Posted by: janpierce | November 23, 2010

Hindu weddings on Auspicious Days and other stuff

This is harvest season in India and according to Hindu priests who consult the astrological signs, we’re in the middle of many “auspicious days” for weddings. We both see and hear the celebrations. There is a wedding parade in which decorations are held overhead and are linked together in threes. Then along comes the groom on a white horse. He’s wearing a turban and white outfit and looks handsome. The brides often wear red. The wedding “function halls” are all lit up and the music and fireworks go on late into the night. There were evidently as many as 2,000 weddings on one day recently in Delhi. There were over 200 here in Allahabad one day last week.

I’m always fascinated by the way households run here. There are usually servants who work their hearts out all day long as the tasks are so much more labor-intensive. The laundry is done daily and hung up on the rooftops to dry. The marble floors are swept, the plants watered and cared for, the meals and teatimes prepared–there is an endless list of chores and they can’t be done by one person. The lady of the house has to oversee and coordinate the work. Americans are repelled by the idea of having servants, but anyone who has lived overseas knows that even a trip to the vegetable market can take half a morning. Rohit is the worker here and he is a hard-working fifteen year old boy from up north in tea plantation country. He’s learning English and how to do all the jobs, and he cooks and cleans and serves us so well. For him, who has never been to school, this job is a chance to learn skills that will give him life work. It’s a good thing for him.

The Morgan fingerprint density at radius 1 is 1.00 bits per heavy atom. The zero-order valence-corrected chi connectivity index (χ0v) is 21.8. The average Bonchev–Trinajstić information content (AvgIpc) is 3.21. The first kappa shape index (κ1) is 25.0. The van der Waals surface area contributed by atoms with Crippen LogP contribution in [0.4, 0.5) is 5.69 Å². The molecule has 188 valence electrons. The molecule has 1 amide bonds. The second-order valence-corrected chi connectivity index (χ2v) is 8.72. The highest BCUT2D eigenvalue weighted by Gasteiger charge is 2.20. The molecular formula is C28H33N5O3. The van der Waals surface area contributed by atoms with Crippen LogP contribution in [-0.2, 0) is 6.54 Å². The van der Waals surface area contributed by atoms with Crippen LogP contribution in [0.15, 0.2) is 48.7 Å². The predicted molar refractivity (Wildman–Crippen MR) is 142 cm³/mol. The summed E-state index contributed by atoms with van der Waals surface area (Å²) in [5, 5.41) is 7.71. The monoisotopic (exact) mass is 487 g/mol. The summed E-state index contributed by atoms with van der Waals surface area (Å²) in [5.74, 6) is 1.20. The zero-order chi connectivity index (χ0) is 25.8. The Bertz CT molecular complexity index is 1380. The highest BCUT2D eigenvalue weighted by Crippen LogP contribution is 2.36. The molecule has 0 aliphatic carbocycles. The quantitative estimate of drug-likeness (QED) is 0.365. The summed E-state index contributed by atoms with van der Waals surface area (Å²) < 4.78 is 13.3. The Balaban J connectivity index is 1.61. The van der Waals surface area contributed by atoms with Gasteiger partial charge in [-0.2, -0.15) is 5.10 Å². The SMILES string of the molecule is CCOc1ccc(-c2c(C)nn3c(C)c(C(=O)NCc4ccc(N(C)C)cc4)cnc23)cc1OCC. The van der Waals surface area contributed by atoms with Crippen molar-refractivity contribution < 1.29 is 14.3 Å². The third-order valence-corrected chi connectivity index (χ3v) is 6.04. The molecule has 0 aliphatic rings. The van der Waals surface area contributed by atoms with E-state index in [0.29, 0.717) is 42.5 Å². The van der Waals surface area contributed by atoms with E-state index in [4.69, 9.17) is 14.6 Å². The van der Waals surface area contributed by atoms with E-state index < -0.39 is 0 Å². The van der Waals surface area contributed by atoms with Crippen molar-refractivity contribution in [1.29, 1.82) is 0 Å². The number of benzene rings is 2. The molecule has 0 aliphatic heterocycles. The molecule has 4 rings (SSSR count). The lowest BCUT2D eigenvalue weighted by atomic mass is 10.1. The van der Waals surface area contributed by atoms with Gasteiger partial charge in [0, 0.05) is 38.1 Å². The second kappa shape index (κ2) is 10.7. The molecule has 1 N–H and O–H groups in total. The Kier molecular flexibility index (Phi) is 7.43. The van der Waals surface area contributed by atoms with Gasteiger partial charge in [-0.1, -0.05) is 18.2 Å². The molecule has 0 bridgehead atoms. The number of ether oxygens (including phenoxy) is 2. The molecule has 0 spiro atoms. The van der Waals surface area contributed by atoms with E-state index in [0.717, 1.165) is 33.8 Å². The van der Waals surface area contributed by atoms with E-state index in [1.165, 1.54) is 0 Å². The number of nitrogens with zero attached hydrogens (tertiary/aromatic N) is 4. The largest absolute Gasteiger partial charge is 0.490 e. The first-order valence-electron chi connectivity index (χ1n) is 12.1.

Today we watched a cow in the yard across the street eating away at the trees, we watched a milk delivery man carrying an open pail of milk from house to house, we met two young women who came for yesterday’s Bible study today, but when they realized their mistake, stayed for tea and a nice conversation. They’re both teachers in a private school. One of them teaches first standard and has 62 students.

Today is David’s mother’s 92nd birthday so Diana has baked a cake, David has bought her flowers and they leave soon to celebrate with the family. It’s very important here to show great love and respect for parents.

We sampled a corn chapati today and had a vegetable dish which is very common made of potato, okra (ladyfingers), peppers and other vegetables. Very delicious. Last night we had a popular dessert which are little balls, kind of like donut holes which sit in clear syrup. It is made from a milk base and squeaks when  you bite into it. It comes in a can or you see children walking down streets with them in plastic bags tied at the top. We get some western food here with David and Diana, but we’ll say goodbye to that when we head for Delhi in a week.

I’m hearing the drumbeats and sounds of yet another wedding…time to head up to the rooftop to see what I can see.


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